using shm_open. The function returns a file descriptor.
Sorry I missed the OP, but you might be interested in this shared memory
module for Python:
http://NikitaTheSpider.com/python/shm/

--
Philip
http://NikitaTheSpider.com/
Whole-site HTML validation, link checking and more
Feb 14 '08 #4
Nikita the Spider wrote:
In article <Ko************ *************** ***@comcast.com >,
Jeff Schwab <je**@schwabcen ter.comwrote:
>greg wrote:
>>Carl Banks wrote:
In C you can use the mmap call to request a specific physical location
in memory (whence I presume two different processes can mmap anonymous
memory block in the same location)
Um, no, it lets you specify the *virtual* address in the process's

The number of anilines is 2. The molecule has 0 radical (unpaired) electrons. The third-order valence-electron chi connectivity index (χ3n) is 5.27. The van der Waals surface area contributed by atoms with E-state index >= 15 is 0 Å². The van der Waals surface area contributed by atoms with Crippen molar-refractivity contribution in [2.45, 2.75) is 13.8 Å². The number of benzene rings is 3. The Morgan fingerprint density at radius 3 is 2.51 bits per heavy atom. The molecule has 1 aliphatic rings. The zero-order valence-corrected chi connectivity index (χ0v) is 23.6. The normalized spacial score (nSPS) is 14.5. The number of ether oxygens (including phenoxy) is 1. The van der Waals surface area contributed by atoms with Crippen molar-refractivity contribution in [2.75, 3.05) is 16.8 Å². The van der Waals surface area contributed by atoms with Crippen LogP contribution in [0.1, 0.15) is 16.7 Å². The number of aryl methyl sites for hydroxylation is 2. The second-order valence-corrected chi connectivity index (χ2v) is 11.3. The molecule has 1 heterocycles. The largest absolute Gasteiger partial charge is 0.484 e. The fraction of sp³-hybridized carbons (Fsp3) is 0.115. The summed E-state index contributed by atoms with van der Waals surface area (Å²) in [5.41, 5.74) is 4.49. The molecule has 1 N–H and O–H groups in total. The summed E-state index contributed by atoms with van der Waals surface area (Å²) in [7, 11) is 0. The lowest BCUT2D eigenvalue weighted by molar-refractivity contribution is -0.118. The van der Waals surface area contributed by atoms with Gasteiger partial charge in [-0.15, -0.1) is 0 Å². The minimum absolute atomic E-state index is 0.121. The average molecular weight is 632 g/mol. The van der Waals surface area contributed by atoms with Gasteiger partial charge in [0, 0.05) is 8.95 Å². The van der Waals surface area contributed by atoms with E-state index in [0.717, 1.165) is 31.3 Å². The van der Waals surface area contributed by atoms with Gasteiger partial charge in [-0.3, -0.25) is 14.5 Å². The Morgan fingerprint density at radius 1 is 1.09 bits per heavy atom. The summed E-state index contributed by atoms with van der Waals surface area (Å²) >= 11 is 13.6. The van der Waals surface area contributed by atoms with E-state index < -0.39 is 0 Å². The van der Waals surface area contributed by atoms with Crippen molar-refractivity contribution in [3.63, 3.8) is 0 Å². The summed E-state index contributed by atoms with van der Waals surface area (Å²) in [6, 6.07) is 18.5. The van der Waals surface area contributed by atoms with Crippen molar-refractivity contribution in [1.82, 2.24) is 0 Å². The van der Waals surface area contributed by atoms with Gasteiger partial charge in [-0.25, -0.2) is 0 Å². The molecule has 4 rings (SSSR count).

address space at which the object you specify is to be mapped.

As far as I know, the only way two unrelated processes can share
memory via mmap is by mapping a file. An anonymous block is known
only to the process that creates it -- being anonymous, there's
no way for another process to refer to it.
On POSIX systems, you can create a shared memory object without a file
using shm_open. The function returns a file descriptor.

Sorry I missed the OP, but you might be interested in this shared memory
module for Python:
http://NikitaTheSpider.com/python/shm/

Thanks; I just downloaded it. It seems to be missing the INSTALL file;
any idea where I could find that, or should I write to the author?
Feb 14 '08 #5
In article <C5************ *************** ***@comcast.com >,
Jeff Schwab <je**@schwabcen ter.comwrote:
Nikita the Spider wrote: